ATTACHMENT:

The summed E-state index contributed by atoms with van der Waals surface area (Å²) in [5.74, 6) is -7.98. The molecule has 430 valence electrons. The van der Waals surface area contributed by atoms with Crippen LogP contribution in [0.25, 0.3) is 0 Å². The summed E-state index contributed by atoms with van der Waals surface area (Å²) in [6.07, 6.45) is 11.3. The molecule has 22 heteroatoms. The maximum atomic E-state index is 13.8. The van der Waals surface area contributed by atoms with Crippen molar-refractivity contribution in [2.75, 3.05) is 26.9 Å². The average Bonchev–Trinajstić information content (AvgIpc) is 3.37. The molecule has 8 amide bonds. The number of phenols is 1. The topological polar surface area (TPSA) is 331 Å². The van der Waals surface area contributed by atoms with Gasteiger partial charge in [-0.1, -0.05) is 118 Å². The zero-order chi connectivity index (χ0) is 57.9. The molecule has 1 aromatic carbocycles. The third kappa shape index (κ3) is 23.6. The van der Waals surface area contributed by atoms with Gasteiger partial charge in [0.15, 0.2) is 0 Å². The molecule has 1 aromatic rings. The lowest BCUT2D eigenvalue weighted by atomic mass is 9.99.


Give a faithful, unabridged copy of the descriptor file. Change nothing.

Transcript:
The summed E-state index contributed by atoms with van der Waals surface area (Å²) in [5.74, 6) is -7.98. The molecule has 430 valence electrons. The van der Waals surface area contributed by atoms with Crippen LogP contribution in [0.25, 0.3) is 0 Å². The summed E-state index contributed by atoms with van der Waals surface area (Å²) in [6.07, 6.45) is 11.3. The molecule has 22 heteroatoms. The maximum atomic E-state index is 13.8. The van der Waals surface area contributed by atoms with Crippen molar-refractivity contribution in [2.75, 3.05) is 26.9 Å². The average Bonchev–Trinajstić information content (AvgIpc) is 3.37. The molecule has 8 amide bonds. The number of phenols is 1. The topological polar surface area (TPSA) is 331 Å². The van der Waals surface area contributed by atoms with Gasteiger partial charge in [-0.1, -0.05) is 118 Å². The zero-order chi connectivity index (χ0) is 57.9. The molecule has 1 aromatic carbocycles. The third kappa shape index (κ3) is 23.6. The van der Waals surface area contributed by atoms with Gasteiger partial charge in [0.15, 0.2) is 0 Å². The molecule has 1 aromatic rings. The lowest BCUT2D eigenvalue weighted by atomic mass is 9.99.